By Erik Wasson - 03/27/12 01:50 PM EDT
A bipartisan group of lawmakers in the House will offer a budget plan Thursday based on the recommendations of President Obama's fiscal commission.
The group, led by Reps. Jim Cooper (D-Tenn.) and Steven LaTourette (R-Ohio), plans to put forward the budget as a substitute amendment to the House GOP’s 2013 budget, authored by Rep. Paul RyanPaul Ryan GOP lawmakers give Trump bad reviews on debate performance Team Trump: Debate won’t move needle in race for White House GOP rebuffs call to uphold Obama veto MORE (R-Wis.).
“The budget debate so far has been completely partisan, and our proposal is the only one with support from both parties,” Cooper said in a statement.
Reps. Charlie Bass (R-N.H.), Tom Reed (R-N.Y.), Kurt Schrader (D-Ore.), Mike Quigley (D-Ill.), Bob Dold (R-Ill.), Jim Costa (D-Calif.) and Daniel Lipinski (D-Ill.) are also part of the group pushing the Bowles-Simpson plan.
“I’m tired of passing bills in the House, watching them die in the Senate and pretending that counts as success," said LaTourette. "Americans want us to work together like adults, pass a budget with bipartisan support in both Houses and have it signed into law."
"Congressmen Cooper and LaTourette have shown tremendous courage, leadership, and determination in putting the national interest ahead of partisan interests by offering this bold fiscal plan that takes on the sacred cows of both sides and calls for the kind of broad based reform that we simply must have if we are to avoid a crisis," Bowles and Simpson said in a statement.
The budget alternative’s sponsors say the amendment reduces the deficit by more than $4 trillion over the next 10 years, with two-thirds of the reduction coming from spending cuts and one-third through tax increases.
Cutting tax loopholes yields about $1 trillion in deficit reduction, they said.
The Cooper-LaTourette amendment also calls for “lowering individual and corporate tax rates across the board, with the top rate reduced to between 23 and 29 percent unless the top rate must be higher than 29 percent to offset preferential treatment for capital gains.” It also calls for ending taxes on overseas profits — something favored by most Republicans.
The Ryan plan calls for a top corporate and individual rate of 25 percent. Neither plan specifies which popular tax deductions would be eliminated to pay for the lower tax rates.
For 2013, the Cooper-LaTourette amendment sets discretionary spending at $1.043 trillion, below the August debt deal’s $1.047 trillion but above the $1.028 trillion in the Ryan plan.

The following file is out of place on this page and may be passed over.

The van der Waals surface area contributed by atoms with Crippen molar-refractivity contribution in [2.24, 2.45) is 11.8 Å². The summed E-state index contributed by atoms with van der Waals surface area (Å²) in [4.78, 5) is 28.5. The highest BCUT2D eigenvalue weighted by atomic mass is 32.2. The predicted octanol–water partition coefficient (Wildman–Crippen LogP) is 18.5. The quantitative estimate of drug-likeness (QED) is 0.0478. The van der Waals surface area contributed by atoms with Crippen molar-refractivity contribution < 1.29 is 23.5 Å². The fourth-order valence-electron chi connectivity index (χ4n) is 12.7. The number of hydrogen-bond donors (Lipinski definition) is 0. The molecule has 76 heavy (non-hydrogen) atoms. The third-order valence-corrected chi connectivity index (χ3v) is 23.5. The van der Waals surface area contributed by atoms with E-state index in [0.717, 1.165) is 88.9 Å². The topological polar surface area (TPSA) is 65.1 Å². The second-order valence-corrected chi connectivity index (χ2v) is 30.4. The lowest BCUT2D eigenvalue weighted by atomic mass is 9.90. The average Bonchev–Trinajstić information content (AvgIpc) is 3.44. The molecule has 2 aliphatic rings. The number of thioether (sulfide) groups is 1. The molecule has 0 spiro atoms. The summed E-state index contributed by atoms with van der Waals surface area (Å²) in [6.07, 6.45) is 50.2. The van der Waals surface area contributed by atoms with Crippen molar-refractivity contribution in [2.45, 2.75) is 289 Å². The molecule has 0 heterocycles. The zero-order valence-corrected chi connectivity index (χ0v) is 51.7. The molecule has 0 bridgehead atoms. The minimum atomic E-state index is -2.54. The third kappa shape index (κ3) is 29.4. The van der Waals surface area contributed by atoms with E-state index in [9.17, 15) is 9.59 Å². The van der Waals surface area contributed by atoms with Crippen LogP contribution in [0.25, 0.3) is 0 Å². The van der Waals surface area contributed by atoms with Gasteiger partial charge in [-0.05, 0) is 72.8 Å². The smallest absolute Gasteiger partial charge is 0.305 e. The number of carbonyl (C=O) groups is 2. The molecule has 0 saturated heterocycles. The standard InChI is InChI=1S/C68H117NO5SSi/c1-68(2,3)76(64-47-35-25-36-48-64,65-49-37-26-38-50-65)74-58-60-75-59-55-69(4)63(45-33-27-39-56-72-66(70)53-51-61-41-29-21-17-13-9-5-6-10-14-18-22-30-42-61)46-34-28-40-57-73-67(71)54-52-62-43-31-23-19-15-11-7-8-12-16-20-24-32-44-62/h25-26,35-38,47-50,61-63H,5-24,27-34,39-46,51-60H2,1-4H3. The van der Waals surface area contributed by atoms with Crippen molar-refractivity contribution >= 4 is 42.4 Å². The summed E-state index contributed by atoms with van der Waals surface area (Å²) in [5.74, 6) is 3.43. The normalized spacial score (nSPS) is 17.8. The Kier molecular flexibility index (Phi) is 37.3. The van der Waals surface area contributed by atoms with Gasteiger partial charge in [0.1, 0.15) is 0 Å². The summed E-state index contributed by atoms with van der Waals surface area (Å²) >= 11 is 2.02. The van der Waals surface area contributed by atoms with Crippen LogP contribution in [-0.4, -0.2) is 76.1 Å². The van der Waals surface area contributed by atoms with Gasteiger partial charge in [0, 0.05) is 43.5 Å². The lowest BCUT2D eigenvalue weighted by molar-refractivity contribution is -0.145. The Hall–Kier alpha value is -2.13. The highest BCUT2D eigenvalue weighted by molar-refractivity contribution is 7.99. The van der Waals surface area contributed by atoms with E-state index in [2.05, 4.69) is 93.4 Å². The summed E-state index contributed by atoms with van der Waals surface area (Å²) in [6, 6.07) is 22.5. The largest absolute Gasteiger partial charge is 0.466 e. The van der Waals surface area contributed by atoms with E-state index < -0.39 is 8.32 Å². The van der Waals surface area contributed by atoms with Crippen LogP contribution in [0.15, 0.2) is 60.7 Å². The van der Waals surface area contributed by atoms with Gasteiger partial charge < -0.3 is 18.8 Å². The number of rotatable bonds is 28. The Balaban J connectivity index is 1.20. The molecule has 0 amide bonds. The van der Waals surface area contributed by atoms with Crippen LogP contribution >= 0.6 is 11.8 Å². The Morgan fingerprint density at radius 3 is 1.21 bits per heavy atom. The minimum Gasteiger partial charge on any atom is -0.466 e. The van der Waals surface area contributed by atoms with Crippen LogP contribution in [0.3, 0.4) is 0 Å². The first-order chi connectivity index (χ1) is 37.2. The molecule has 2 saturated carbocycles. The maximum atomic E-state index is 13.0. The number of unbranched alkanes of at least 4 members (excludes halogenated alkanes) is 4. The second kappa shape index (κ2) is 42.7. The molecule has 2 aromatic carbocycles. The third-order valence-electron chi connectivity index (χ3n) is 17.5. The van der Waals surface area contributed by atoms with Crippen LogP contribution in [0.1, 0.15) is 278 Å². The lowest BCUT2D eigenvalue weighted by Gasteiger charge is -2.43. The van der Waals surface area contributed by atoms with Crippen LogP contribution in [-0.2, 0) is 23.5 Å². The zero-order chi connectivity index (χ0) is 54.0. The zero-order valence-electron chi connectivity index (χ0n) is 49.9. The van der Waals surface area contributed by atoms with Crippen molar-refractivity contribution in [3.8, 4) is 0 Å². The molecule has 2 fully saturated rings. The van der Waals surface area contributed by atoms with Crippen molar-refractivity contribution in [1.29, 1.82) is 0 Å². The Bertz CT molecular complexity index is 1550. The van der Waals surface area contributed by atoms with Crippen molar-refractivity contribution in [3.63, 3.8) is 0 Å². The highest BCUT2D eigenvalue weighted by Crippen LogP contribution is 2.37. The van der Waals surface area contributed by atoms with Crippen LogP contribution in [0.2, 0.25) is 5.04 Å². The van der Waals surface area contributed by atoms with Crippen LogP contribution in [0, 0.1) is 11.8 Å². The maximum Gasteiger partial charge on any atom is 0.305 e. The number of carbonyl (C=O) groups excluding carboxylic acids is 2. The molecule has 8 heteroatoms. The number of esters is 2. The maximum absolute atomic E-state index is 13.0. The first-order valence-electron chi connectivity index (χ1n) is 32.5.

The amendment takes a bigger bite out of defense than the Ryan plan. It cuts $685 billion beyond the August debt deal over 10 years, split evenly between defense and non-defense spending. The Ryan plan increases defense spending by $200 billion over the August debt deal.
On hot-button items like Medicare and Social Security, the alternative resolution calls on Congress to come together to consider raising the Social Security eligibility age and limiting the growth of Medicare and other health entitlements like Medicaid to gross domestic product growth plus 1 percent. That cap is similar to the cap in a plan Ryan wrote with Sen. Ron WydenRon WydenOvernight Cybersecurity: FBI probes possible hack of Dems' phones | Trump's '400-pound hacker' | Pressure builds on Yahoo | Poll trolls run wild Dems slam Yahoo CEO over delay in acknowledging hack Overnight Finance: McConnell offers 'clean' funding bill | Dems pan proposal | Flint aid, internet measure not included | More heat for Wells Fargo | New concerns on investor visas MORE (D-Ore.) to partially privatize Medicare. The Ryan budget features deeper cuts to Medicare spending.
The Cooper-LaTourette amendment proposes replacing automatic spending cuts triggered by failure of the deficit supercommittee in a way similar to the Ryan plan. Like Ryan, the amendment tasks committees with coming up with replacement savings by April 27. The amendment includes the Armed Services Committee in this effort, however. It also limits the replacement to fiscal 2013.
Centrists have been working to forge a bipartisan "grand bargain" on the deficit and hope that their efforts will bear fruit in a lame-duck session after the election, when Congress has to deal with the Bush-era tax rates, a debt-ceiling increase and the automatic spending cuts stemming from the supercommittee failure.